4. As any roaster knows, the key is always control over the variables that effect espresso, and, as any roaster knows, the same espresso can yield different results at different locations under different hands. The espresso critic's ratings confirm this. Even when there has been on-site training (which we do), the roaster has limited influence over the final espresso translation. Simply put, we cannot compel those on the front lines of retail to have a passion for the process.
5. Regarding the Panama Geisha served at the French Laundry: after visiting the Esmeralda farm, I arranged for one of owners to meet the French Laundry staff and provide background on the coffee varietal and microclimate prior to introducing this coffee. The staff took the time to educate themselves on the agronomy of this coffee farm. They also spent time evaluating different roast styles and brewing methods. I was impressed with their commitment to raise the bar on their brewed coffee program.

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Sunday, November 04, 2007

Chard Stem Pickles

When I cook chard, I take out the stems and cut across the leaf. I braise the dark greens, but I’m left with naked stems. The other night, I decided to transform chard stems into quick pickles, otherwise known as refrigerator pickles because that’s where you have to store them. I turned to Quick Pickles for inspiration, and though there are photos of chard in the book, that particular item never appears in the index. Odd.

But a bit of leafing through the book gave me enough examples to develop my own recipe: 1 part salt, 2 parts sugar and 4 parts vinegar. Bring to a boil, pour over chopped chard stems, and add dried chile and thin slices of lime. Let cool to room temperature; cover and chill. The chard stems taste mostly of their brine, but they do have a satisfying crunch and a pleasant vegetable flavor.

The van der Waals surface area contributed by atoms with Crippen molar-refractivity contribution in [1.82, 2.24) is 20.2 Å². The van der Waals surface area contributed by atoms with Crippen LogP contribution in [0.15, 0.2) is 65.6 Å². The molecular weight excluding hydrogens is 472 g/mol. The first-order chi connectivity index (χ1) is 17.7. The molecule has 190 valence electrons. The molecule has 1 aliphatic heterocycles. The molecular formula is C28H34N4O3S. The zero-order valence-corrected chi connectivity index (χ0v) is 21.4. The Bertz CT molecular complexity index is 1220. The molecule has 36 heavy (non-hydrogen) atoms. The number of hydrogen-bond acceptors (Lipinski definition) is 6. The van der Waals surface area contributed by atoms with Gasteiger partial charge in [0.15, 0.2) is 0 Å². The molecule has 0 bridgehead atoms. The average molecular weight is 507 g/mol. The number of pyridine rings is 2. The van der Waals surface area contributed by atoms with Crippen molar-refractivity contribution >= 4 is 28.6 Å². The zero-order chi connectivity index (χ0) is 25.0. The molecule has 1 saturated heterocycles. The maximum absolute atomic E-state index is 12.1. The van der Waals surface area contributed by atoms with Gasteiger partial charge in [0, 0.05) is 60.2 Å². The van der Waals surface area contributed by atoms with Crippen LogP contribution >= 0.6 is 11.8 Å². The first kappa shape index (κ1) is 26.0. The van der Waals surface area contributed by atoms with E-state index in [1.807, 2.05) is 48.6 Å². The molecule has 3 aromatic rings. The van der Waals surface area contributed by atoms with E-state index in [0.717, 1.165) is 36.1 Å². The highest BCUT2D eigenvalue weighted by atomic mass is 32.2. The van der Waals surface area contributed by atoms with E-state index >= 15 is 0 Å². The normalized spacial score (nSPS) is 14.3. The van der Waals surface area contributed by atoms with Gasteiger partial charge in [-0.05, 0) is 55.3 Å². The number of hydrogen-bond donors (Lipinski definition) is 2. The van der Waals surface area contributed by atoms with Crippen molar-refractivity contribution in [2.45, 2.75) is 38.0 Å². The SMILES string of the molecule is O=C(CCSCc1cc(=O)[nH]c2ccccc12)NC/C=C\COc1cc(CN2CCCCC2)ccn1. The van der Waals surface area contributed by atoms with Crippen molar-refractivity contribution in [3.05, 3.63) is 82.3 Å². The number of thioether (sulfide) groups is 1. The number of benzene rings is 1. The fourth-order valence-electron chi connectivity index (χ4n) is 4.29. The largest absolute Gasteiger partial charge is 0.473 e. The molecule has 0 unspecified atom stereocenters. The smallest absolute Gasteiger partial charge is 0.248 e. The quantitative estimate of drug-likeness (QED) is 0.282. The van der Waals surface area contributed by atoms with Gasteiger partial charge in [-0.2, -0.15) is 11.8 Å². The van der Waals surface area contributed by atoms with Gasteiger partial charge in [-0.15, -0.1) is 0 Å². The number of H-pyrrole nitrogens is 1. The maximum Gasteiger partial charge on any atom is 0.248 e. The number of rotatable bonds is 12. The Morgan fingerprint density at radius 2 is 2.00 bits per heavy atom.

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Tips From Art Culinaire

I’m always of two minds about Art Culinaire, the quarterly hardback food porn publication aimed at chefs. On one hand, the editing is slipshod and the recipes are unreliable. On the other, the photos are gorgeous and the ideas are inspiring.

A couple of ideas from the current issue grabbed me as I plotted out the menu for our most recent dinner party, probably the last one in our apartment. I tried them out, and I’ll definitely use them again.

Pine Nut Brittle
Swapping peanuts with pine nuts in crunchy caramel creates an odd candy. When you bite into it, there’s an explosion of pine nut flavor, but the nuts themselves disappear. You can see them, but you don’t feel them as your teeth slide through the sugar: I compared them to Rice Krispies. I didn’t bother looking at the Art Culinaire recipe; I just followed the peanut brittle recipe in David’s The Perfect Scoop, which is in turn our mutual friend Mary Jo’s recipe.

Extracting Marrow
Want to get marrow out of a beef bone to use as an ingredient? One recipe in this issue suggested putting the bones in a double boiler, but I don’t own a double boiler that can fit four big bones. Instead, I made a bain-mairie — which I view as a double boiler in different proportions — by placing the bones into an 8x8 glass baking dish, which I then put into a roasting pan. I added enough water to the roasting pan to come halfway up the side of the baking dish and covered the baking dish with foil. I cooked the whole thing in a 350° oven for 10 minutes. Then I scooped out the softened marrow with ease. (I put it into a dumpling and fried it; more on that later.)